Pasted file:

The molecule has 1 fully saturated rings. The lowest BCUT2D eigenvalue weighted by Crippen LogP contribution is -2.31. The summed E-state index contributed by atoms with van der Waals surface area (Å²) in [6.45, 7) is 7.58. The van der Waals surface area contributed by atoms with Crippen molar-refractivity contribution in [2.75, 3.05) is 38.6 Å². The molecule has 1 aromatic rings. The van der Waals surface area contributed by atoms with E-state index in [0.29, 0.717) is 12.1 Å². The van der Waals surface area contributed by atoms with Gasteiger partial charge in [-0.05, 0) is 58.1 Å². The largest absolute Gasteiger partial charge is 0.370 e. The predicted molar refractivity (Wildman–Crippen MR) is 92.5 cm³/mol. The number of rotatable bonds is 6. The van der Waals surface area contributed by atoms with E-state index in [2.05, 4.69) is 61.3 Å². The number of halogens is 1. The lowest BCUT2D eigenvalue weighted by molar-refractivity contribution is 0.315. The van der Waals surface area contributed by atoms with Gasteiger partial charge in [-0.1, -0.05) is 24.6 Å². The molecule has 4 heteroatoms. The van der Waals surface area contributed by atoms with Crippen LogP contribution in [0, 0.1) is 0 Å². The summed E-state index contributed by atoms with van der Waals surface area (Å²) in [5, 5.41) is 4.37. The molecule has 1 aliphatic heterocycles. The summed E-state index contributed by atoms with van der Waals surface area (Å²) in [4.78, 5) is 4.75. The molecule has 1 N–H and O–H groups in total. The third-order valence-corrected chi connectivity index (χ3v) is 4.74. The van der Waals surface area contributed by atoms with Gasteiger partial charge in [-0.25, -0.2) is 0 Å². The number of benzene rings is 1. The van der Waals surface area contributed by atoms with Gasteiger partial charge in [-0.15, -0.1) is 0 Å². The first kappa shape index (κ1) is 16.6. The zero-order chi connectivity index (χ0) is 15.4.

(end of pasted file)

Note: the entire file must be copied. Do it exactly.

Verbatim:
The molecule has 1 fully saturated rings. The lowest BCUT2D eigenvalue weighted by Crippen LogP contribution is -2.31. The summed E-state index contributed by atoms with van der Waals surface area (Å²) in [6.45, 7) is 7.58. The van der Waals surface area contributed by atoms with Crippen molar-refractivity contribution in [2.75, 3.05) is 38.6 Å². The molecule has 1 aromatic rings. The van der Waals surface area contributed by atoms with E-state index in [0.29, 0.717) is 12.1 Å². The van der Waals surface area contributed by atoms with Gasteiger partial charge in [-0.05, 0) is 58.1 Å². The largest absolute Gasteiger partial charge is 0.370 e. The predicted molar refractivity (Wildman–Crippen MR) is 92.5 cm³/mol. The number of rotatable bonds is 6. The van der Waals surface area contributed by atoms with E-state index in [2.05, 4.69) is 61.3 Å². The number of halogens is 1. The lowest BCUT2D eigenvalue weighted by molar-refractivity contribution is 0.315. The van der Waals surface area contributed by atoms with Gasteiger partial charge in [-0.1, -0.05) is 24.6 Å². The molecule has 4 heteroatoms. The van der Waals surface area contributed by atoms with Crippen LogP contribution in [0, 0.1) is 0 Å². The summed E-state index contributed by atoms with van der Waals surface area (Å²) in [5, 5.41) is 4.37. The molecule has 1 aliphatic heterocycles. The summed E-state index contributed by atoms with van der Waals surface area (Å²) in [4.78, 5) is 4.75. The molecule has 1 N–H and O–H groups in total. The third-order valence-corrected chi connectivity index (χ3v) is 4.74. The van der Waals surface area contributed by atoms with Gasteiger partial charge in [-0.25, -0.2) is 0 Å². The number of benzene rings is 1. The van der Waals surface area contributed by atoms with Gasteiger partial charge in [-0.15, -0.1) is 0 Å². The first kappa shape index (κ1) is 16.6. The zero-order chi connectivity index (χ0) is 15.4.